Job Growth Not Benefitting the North: Think Tank
Prince George, B.C. – Not all communities in B.C. are benefitting from the so-called ‘jobs boom.’
That from left-leaning think tank the Canadian Centre for Policy Alternatives who have just published a new article on the issue.
It notes though B.C. led the country with over 73,000 new jobs last year, most of that job growth – 83 per cent – happened in Metro Vancouver.
“And when you add the larger area of the Fraser Valley, Squamish/Whistler, and the Sunshine Coast you see that 94 per cent of B.C.’s job growth has been concentrated there,” says senior economist Iglika Ivanova. “So, while the Lower Mainland has been booming, the communities in the Interior and the North are losing jobs.”
She says just under 1 per cent of all jobs in Prince George and the Cariboo were lost last year (she says the remaining job growth took place on Vancouver Island).
Ivanova says the regional disparities are proof the province’s jobs plan, first proposed in 2011, isn’t working.
“It was supposed to revitalize the northern Interior of the province with resource development. The government came up with LNG and mining and as we see in these numbers, it really hasn’t worked,” she says. “I think one of the big mistakes the B.C. government made was they completely neglected forestry.”
Ivanova says the government has tried to mask northern job losses by going ahead with the Site C project.
“It’s a way to create jobs – a very expensive way to create jobs – and the job creation that would come from Site C is very short-term. There will be jobs during the construction phase and then after that very minimal jobs to operate the facilities.”
So, what would she propose to boost jobs in the region?
“We would recommend re-investing in forestry in a big way…Other investments I think would help include investments in renewable electricity generation – so solar, wind and geothermal energy. Those are investments that can be made in different parts of the province.”
Re-invest in Forestry? Good grief. There are a tonne of jobs out there in the forest sector, the problem is, no one wants to leave the comfort of their parent’s basement to take one. A lot of the recent grads (for the past 20+ years) seem to have the expectation that they deserve an office job.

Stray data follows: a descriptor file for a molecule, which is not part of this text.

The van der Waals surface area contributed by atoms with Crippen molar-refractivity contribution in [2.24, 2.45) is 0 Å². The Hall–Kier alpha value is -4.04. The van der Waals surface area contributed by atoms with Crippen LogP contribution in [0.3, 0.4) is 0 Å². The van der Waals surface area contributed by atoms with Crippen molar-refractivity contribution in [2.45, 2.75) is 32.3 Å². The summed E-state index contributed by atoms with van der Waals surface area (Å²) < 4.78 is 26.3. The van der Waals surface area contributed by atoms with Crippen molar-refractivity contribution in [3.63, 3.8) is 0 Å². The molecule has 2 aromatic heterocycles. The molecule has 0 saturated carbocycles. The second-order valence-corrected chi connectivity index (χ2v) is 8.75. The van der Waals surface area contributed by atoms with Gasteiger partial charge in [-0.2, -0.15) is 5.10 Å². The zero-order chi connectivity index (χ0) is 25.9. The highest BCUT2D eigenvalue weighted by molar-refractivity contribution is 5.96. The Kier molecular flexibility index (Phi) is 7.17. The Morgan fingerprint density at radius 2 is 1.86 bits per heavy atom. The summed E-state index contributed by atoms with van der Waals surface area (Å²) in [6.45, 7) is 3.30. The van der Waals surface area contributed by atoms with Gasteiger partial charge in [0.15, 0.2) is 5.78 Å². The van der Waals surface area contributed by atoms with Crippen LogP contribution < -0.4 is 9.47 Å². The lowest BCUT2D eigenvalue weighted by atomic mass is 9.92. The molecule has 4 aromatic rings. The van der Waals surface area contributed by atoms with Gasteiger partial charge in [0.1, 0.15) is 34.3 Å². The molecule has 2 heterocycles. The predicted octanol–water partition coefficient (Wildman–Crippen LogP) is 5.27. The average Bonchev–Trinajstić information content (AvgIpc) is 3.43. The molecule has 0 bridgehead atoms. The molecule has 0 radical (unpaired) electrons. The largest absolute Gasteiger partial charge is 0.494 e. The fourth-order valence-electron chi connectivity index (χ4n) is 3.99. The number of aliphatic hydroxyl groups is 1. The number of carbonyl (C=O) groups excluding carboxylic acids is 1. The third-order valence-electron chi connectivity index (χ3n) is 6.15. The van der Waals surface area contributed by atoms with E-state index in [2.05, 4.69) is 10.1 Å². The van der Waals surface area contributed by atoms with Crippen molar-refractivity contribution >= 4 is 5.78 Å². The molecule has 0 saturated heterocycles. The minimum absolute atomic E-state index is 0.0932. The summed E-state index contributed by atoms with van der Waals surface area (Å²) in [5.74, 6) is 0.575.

PS. Get off my lawn! :)
Truer words have not been spoken, the generation nowadays wants to start at the executive level with a corner office, a six figure salary, 9 to 5 M-F with 6 weeks vacation to start. Who can blame them for thinking this though, it all starts in school where nobody fails, everyone gets a ribbon, nobody keeps score… Not like when I went to school, always -40 with 4ft of snow and uphill both ways, and I had to repeat grade 7.
It doesn’t/didn’t start in the schools….it starts at home with the parents.. the parents have 4 yrs or so with the kids before they are sent to school… so they are home during the hugest learning curve..before starting school.. so who put the thoughts of that what you speak of in their heads… the parents…
There is a great interview on,one about the problem with kids born after 1983-84 online.. I think it describes the situation to a T.. if I can find the link I will post it :)
Simon Sinek is the one in the interview.. do a search and look for
millennial paradox. Very interesting.. and for a person who trains our new employees I agree with a huge part of what he says…
Or, maybe they just don’t want to work in the forestry industry and they don’t have to because they are working in a different field that they enjoy? It’s even possible that they moved to the Lower Mainland to work and live because they like it more than the north.
Job openings in the resource industry isn’t necessarily an indicator of people not wanting to work. It may simply be an indicator of a smaller labour pool and/or people choosing other opportunities instead.
Oh no, this can’t possibly be true as it contradicts what the unimpeachable CFIB says about Northern BC’s prospects. LOL
Mines are reopening, the north will have a boost in jobs this quarter.
Coal mines are reopening. Very limited job prospects there. All those mines have gone through ups and downs very recently and the prospects for coal fired anything are looking very limited going forward.
400 jobs is not trivial to those small towns in the north. I know two of the people hired back personally, has been a rough year for them without work. Your skill set is fairly limited in a mining career
All I’m saying Slinky is that its tough to get all fired up and move a family into those small towns, buy a house and get set for a prosperous future in the coal industry. Coal is in massive decline with Governments mandating cleaner burning fuel and heating sources. I’ve been through the boom and bust before and I hate to see it happen to anyone.
I think free enterprise is the answer. The policy of monopoly capitalism especially in forestry has been disastrous. We should all be going by the slogan free enterprise and not free trade if we want to have jobs in the future. Free trade is anti free enterprise and pro monopoly capitalism and that hurts a national economy.
One thing I find curious is at the PG airport they have this model of what the airport expansion was to entail. The model is in a corner tucked away in the arrival lounge at the airport. It shows huge warehouses and complexes that cover the entire area between the airport and LC Gunn Park from highway 16 to highway 97.
Some of these complexes are labeled things like high energy manufacturing and such…. what on earth are they talking about? High energy manufacturing? Is that like some kind of computer chip manufacturing? Using the airport as a logistics hub for some kind of computer components manufacturing and distribution.